New Stoneware Animals Fraught With Human Emotion by Beth Cavener

Through an Empty Place (The Fox Emerging from Shadow), 2017. Stoneware, paint, wood. 47h x 67w x 12d in

Through an Empty Place, detail

Beth Cavener (previously here and here) creates large animals that each appear to wrestle against their implied captivity. The works can be viewed as animals in the throes of domestication, however beneath the surface lies a peek into our own human psychology. Cavener projects these emotions onto her sculpted clay figures, showcasing the primitive animal instincts that lie beneath our own exteriors.

“Both human and animal interactions show patterns of intricate, subliminal gestures that betray intent and motivation,” said Cavener in an artist statement. “The things we leave unsaid are far more important than the words spoken out-loud to one another. I have learned to read meaning in the subtler signs; a look, the way one holds one’s hands, the incline of the head, and the slightest unconscious gesture. I rely on animal body language in my work as a metaphor for these underlying patterns, transforming the animal subjects into human psychological portraits.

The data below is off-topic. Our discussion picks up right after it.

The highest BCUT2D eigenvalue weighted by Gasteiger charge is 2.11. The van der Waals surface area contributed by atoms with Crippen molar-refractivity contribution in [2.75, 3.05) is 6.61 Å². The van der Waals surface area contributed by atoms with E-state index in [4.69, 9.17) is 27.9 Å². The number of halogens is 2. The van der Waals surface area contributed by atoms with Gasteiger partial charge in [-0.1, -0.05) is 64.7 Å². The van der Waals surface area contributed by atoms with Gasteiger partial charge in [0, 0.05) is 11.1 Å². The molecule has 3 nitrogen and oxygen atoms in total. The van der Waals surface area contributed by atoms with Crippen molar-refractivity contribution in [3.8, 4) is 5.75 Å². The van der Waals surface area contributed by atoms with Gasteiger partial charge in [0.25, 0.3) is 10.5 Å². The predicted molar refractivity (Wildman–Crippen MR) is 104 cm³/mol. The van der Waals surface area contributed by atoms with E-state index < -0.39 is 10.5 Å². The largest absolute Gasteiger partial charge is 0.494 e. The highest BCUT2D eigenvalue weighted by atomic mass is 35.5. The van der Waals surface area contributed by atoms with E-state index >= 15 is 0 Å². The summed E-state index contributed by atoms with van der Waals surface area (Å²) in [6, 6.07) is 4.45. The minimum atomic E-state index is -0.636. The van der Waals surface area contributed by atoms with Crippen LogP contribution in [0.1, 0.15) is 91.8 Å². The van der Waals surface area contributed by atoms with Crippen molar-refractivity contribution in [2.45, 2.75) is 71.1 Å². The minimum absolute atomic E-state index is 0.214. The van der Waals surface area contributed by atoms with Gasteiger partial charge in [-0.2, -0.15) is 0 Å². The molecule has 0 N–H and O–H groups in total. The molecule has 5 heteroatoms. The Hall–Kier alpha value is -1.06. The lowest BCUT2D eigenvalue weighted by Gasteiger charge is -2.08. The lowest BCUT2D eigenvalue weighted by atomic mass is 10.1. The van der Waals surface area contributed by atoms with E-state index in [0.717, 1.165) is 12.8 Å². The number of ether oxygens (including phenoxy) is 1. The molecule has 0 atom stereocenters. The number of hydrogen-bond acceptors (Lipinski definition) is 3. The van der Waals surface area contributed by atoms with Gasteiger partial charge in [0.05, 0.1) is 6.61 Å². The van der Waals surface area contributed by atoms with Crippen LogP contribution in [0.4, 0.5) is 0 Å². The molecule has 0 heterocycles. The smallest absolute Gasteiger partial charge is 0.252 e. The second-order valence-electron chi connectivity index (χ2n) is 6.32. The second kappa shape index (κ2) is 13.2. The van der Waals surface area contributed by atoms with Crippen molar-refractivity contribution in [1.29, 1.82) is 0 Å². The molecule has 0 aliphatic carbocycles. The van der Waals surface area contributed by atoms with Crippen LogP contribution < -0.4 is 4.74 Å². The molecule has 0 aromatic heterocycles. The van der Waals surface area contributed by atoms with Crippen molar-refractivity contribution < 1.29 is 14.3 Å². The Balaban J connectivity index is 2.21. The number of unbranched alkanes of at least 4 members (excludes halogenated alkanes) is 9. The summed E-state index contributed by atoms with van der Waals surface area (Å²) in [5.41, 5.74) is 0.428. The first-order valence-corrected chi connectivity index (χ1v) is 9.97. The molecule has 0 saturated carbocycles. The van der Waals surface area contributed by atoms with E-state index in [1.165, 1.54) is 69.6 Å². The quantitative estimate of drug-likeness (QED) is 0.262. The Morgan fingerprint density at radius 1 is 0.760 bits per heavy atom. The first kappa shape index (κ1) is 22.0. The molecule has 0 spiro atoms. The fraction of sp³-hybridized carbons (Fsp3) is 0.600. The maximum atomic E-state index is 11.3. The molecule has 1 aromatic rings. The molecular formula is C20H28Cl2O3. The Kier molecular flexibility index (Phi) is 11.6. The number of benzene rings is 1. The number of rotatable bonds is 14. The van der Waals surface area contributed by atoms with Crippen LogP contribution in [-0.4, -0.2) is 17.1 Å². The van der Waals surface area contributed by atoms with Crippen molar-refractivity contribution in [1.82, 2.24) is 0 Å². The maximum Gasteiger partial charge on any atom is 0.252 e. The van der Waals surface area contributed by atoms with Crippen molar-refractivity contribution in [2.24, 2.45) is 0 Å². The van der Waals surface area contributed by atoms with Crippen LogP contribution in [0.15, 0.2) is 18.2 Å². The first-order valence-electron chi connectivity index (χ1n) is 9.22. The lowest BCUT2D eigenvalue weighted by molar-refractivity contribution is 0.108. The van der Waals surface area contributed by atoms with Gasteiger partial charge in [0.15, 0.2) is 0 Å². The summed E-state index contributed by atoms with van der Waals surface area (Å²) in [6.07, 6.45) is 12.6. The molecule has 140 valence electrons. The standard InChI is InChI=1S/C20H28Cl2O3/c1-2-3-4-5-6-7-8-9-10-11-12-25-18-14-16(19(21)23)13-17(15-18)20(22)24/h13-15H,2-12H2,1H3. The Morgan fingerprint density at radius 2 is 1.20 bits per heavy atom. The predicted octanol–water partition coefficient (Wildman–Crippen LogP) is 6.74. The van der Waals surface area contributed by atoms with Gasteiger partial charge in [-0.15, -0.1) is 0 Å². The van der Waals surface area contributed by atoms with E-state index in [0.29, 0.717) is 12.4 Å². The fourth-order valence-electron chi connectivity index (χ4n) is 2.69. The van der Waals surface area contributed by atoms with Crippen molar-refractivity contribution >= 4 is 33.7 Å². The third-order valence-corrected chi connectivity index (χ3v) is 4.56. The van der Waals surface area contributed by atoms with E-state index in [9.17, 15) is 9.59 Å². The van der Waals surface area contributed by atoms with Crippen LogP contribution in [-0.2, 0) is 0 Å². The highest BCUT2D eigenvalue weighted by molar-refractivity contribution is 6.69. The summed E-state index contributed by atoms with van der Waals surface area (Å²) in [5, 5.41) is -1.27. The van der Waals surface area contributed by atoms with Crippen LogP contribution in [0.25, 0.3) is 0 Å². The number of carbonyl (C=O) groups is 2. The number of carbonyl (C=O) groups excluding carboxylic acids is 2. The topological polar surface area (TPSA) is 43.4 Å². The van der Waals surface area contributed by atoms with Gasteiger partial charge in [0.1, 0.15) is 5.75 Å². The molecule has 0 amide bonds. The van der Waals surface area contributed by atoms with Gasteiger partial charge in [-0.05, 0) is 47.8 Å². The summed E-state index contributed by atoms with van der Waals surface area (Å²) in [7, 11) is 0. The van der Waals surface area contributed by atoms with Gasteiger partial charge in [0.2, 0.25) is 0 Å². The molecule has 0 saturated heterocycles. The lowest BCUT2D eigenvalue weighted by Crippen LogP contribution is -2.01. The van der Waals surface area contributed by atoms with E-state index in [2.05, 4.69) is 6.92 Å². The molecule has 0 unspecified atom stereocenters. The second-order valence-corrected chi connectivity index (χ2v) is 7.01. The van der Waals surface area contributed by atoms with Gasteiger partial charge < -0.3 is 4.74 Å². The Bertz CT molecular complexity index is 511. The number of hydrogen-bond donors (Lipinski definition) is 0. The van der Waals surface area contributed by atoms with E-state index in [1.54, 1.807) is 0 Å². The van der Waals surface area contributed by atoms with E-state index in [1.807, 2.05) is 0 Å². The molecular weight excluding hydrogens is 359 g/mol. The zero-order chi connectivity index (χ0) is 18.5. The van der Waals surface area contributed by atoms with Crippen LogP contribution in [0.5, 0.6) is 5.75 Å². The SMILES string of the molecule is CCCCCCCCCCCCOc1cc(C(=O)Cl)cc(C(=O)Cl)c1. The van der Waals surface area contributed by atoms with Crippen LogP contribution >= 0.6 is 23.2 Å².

Cavener’s solo exhibition The Other opens on November 15th at Jason Jacques Gallery in NYC, and runs through December 5, 2017. You can view more of the artist’s work on her website.

Kept (Variation in Cream and Grey), 2017. Resin-infused refractory material, paint, rope, wooden base. 12h x 24w x 28d in

Beloved (Rearing Deer), 2017. Stoneware, paint, bone, rope, steel. 112h x 36w x 48d in

They (Hare on Fur Pillow), 2017. Stoneware, paint, rabbit fur, foam. 34h x 73w x 30d in

Tribute (Wolf and Monkey), 2017. Stoneware, paint, hand-forged steel collars and chain. 46h x 58w x 31d in

Commitment (Two Goat Heads), 2015. Stoneware, paint, leather, steel chain, mixed media. 28h x 78w x 26d in

Commitment, detail

Limerence, 2017. Stoneware, mixed media. 22h x 44w x 16d in

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